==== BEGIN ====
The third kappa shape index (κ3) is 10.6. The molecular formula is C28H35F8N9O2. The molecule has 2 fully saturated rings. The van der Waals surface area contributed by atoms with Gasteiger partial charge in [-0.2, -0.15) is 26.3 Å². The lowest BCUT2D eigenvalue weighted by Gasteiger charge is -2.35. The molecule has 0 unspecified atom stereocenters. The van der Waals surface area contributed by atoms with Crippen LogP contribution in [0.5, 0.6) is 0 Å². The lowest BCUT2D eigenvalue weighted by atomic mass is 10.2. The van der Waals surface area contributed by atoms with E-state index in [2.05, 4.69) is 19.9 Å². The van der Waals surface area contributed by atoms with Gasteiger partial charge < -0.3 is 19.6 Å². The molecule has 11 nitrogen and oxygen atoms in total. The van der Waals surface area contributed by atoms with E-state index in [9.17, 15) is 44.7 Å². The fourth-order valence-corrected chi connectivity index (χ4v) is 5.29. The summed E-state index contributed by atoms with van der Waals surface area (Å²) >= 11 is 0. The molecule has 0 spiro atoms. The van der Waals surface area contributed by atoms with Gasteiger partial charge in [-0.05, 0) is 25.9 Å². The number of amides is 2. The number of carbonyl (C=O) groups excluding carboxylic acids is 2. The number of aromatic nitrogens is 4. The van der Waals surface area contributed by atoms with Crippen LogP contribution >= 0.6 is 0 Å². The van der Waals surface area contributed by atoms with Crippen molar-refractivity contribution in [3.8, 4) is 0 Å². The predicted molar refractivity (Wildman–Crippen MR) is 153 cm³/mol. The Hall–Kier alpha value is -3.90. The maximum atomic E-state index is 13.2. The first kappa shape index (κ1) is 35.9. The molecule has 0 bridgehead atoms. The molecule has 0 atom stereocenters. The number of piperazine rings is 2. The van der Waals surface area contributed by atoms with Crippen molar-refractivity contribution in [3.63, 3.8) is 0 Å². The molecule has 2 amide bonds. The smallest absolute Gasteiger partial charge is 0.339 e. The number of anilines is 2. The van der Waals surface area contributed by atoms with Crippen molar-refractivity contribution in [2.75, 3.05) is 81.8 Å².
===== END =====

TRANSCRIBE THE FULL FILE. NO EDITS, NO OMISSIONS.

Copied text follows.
The third kappa shape index (κ3) is 10.6. The molecular formula is C28H35F8N9O2. The molecule has 2 fully saturated rings. The van der Waals surface area contributed by atoms with Gasteiger partial charge in [-0.2, -0.15) is 26.3 Å². The lowest BCUT2D eigenvalue weighted by Gasteiger charge is -2.35. The molecule has 0 unspecified atom stereocenters. The van der Waals surface area contributed by atoms with Crippen LogP contribution in [0.5, 0.6) is 0 Å². The lowest BCUT2D eigenvalue weighted by atomic mass is 10.2. The van der Waals surface area contributed by atoms with E-state index in [2.05, 4.69) is 19.9 Å². The van der Waals surface area contributed by atoms with Gasteiger partial charge < -0.3 is 19.6 Å². The molecule has 11 nitrogen and oxygen atoms in total. The van der Waals surface area contributed by atoms with E-state index in [9.17, 15) is 44.7 Å². The fourth-order valence-corrected chi connectivity index (χ4v) is 5.29. The summed E-state index contributed by atoms with van der Waals surface area (Å²) >= 11 is 0. The molecule has 0 spiro atoms. The van der Waals surface area contributed by atoms with Gasteiger partial charge in [-0.05, 0) is 25.9 Å². The number of amides is 2. The number of carbonyl (C=O) groups excluding carboxylic acids is 2. The number of aromatic nitrogens is 4. The van der Waals surface area contributed by atoms with Crippen LogP contribution >= 0.6 is 0 Å². The van der Waals surface area contributed by atoms with Crippen molar-refractivity contribution in [3.8, 4) is 0 Å². The predicted molar refractivity (Wildman–Crippen MR) is 153 cm³/mol. The Hall–Kier alpha value is -3.90. The maximum atomic E-state index is 13.2. The first kappa shape index (κ1) is 35.9. The molecule has 0 bridgehead atoms. The molecule has 0 atom stereocenters. The number of piperazine rings is 2. The van der Waals surface area contributed by atoms with Crippen molar-refractivity contribution in [3.63, 3.8) is 0 Å². The molecule has 2 amide bonds. The smallest absolute Gasteiger partial charge is 0.339 e. The number of anilines is 2. The van der Waals surface area contributed by atoms with Crippen molar-refractivity contribution in [2.75, 3.05) is 81.8 Å².